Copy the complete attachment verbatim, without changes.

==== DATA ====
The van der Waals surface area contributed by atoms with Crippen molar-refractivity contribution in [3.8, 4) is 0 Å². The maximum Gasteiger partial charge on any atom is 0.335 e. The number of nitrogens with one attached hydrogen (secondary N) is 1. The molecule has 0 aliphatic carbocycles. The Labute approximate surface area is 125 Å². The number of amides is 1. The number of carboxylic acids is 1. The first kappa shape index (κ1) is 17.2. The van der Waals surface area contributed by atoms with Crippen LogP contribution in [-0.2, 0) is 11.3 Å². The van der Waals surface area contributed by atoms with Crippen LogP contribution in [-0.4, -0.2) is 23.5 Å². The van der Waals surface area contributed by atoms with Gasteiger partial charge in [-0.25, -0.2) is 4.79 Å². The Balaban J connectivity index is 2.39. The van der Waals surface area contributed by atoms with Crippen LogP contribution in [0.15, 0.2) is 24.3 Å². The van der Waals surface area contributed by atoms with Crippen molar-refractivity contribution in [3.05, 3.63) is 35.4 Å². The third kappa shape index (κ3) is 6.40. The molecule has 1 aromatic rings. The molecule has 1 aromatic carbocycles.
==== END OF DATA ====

The van der Waals surface area contributed by atoms with Crippen molar-refractivity contribution in [3.8, 4) is 0 Å². The maximum Gasteiger partial charge on any atom is 0.335 e. The number of nitrogens with one attached hydrogen (secondary N) is 1. The molecule has 0 aliphatic carbocycles. The Labute approximate surface area is 125 Å². The number of amides is 1. The number of carboxylic acids is 1. The first kappa shape index (κ1) is 17.2. The van der Waals surface area contributed by atoms with Crippen LogP contribution in [-0.2, 0) is 11.3 Å². The van der Waals surface area contributed by atoms with Crippen LogP contribution in [-0.4, -0.2) is 23.5 Å². The van der Waals surface area contributed by atoms with Gasteiger partial charge in [-0.25, -0.2) is 4.79 Å². The Balaban J connectivity index is 2.39. The van der Waals surface area contributed by atoms with Crippen LogP contribution in [0.15, 0.2) is 24.3 Å². The van der Waals surface area contributed by atoms with Crippen molar-refractivity contribution in [3.05, 3.63) is 35.4 Å². The third kappa shape index (κ3) is 6.40. The molecule has 1 aromatic rings. The molecule has 1 aromatic carbocycles.